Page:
This would not be an appropriate wooden boat post if I did not at least do a little shop talk so I’ll drop some knowledge on you.
While on the one had it’s not fair to single you out Bob, because there were some others who were nearly as insulting, condescending and rude. Unfortunately you seized the prize for the most uncalled for behavior. So as we say in my world, you caught a ballgame.
Despite what you say Bob, there is more than one way to build a boat. The particular process I’m speaking of, has been done, is being done with hundreds of examples on the sea today. My question was simply a materials question.
I got some good responses about off gassing and interior appearance that I had not really thought of. Excellent points that have led me to believe I’ll just use the white oak that is widely available in my area. Pretty simple.
That is what I hoped this forum would be like. A place where people with a common passion came together to solve problems and support one another. Not a digital playground where the most obnoxious, ignorant, blowhards shout down anyone who dares ask a question.
You were not alone but among a few who spoke from a place of ignorance and assumption. Some insinuated that I would let this craft become a derelict eye sore when I was done with her. That it will be unrepairable, not sea worthy and quickly dissolve into dust. One even indicated I was the kind of person that gave wooden boats a bad name!
Had any of you taken the time to ask a few more questions, or research the design or the project a little more you would know the kind of person I am. The methodical, logical, responsible person I am and how ridiculous those assumptions were.
Many of you pass your opinions off as fact, with the scary thing being, to the uninitiated, that most of what you say is indeed opinion and just that.
But to Bob and the others; it’s not fact. It is your opinion. Which of course you are entitled to, but don’t think the rest of us are fooled by some keyboard tough guys who are better at writing checks than swinging a hammer to achieve their wooden boat dreams.
I tried to show appropriate respect for traditional methods because I truly do admire them, but they are just not for me. My project is not about trying to do it “cheap” “fast” or “easy”, it’s about a building concept that make sense to me. It’s an approach that allows me to get on the water in an acceptable amount of time, money and effort for me. Just me.
I don’t know why that would be so offensive to anyone else.
Shockingly, a few hundred million of us do not live on a coast having grown up with triple masted schooners (yeah I don’t know if that’s a thing but it sounded good) in daddy’s slip at your “summer place”. I thought I made it clear that this was simply a materials question, that I was not running out to do it one way or the other, just a question.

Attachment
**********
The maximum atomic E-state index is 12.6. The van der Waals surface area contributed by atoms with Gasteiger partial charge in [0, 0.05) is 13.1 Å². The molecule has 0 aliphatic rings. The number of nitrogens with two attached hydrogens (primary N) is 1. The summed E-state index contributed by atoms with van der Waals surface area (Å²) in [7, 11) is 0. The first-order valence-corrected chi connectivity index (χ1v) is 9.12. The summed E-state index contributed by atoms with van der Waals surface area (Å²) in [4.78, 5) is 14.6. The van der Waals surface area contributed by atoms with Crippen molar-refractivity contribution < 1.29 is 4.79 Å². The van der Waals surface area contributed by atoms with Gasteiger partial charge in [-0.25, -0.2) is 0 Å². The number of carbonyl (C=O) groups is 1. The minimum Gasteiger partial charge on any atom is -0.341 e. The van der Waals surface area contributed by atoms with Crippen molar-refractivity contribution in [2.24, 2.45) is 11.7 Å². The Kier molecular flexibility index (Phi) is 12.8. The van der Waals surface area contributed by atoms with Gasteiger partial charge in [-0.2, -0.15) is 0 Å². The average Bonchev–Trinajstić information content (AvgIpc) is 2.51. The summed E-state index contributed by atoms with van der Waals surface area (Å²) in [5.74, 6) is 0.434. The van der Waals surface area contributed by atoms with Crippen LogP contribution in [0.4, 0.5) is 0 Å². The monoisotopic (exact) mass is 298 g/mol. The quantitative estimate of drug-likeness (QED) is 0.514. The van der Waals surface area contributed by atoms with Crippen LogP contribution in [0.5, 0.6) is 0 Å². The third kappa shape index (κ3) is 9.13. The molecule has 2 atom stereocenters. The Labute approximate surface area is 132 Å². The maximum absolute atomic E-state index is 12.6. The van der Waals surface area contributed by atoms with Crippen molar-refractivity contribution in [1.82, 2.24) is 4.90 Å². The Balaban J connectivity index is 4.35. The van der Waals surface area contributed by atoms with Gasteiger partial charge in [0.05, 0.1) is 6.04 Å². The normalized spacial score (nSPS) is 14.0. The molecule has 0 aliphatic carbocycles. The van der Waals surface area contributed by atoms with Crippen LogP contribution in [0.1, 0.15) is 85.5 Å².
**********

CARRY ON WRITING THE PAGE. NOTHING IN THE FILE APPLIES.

I get it, you may not like this construction method, George Buehler or his designs, but I do. It also would have been fine for you to simply say, “I don’t like it, I wouldn’t do it”. But Bob, you chose to make it personal and insult me. To question my intelligence, work ethic and my due regard for the safety of my family.
Who the hell are you?
Obviously my time on the forum has come to an end. Equally obvious is it will be no great loss to the forum, I took more for the forum then I ever I gave. I’ll continue my project of course. I’ll write about, post about and make videos for YouTube because all of it is fun. It’s fun for me and I hope it’s fun for others and gets them off the couch and out into the shop. I hope it gets them off the computer, posting in some internet forum over 500 times a year and back into the real world. I hope it shows them the joy of building something with your own hands. I hope it makes them believe that they can do it.
However, before I go, I’m going to leave this with you Bob, to ponder as you run out the clock on the bay.
The internet is forever. Years will pass and we’ll both be long forgotten. However, our words here will remain. You may not have noticed but wooden boats and wooden boat building is teetering on the abyss between obscurity and a home building resurgence. Which way it goes, will for the most part, be decided by us old guys.
One approach would be to encourage younger people to pick up a hammer and some coated deck screws and then scrounge around for some ACX plywood and some pallet hardwood. Encourage them to try, to get started, to take some risks while they can afford to and welcome them to a beautiful hobby of woodworking and boat building. Maybe that first boat they make is an ugly, hard chined, plywood boat, but it lites a fire in them. Maybe they start to create demand for more and better materials. Maybe the demand for boat building schools grows along with a demand for skilled traditional boat builders. Then the next boat they build, when they have some money and experience in both building and navigating, is your idealize version of what a wooden boat should be.
That sounds good to me. A rising tide raises all boats. The more people in the hobby the better. Prices fall and access to materials increase. Our hobby thrives and the traditional skills that we all admire don’t go the way of the dodo bird.
Or Bob we can do it your way. Shout people down. Insult them. Mock them.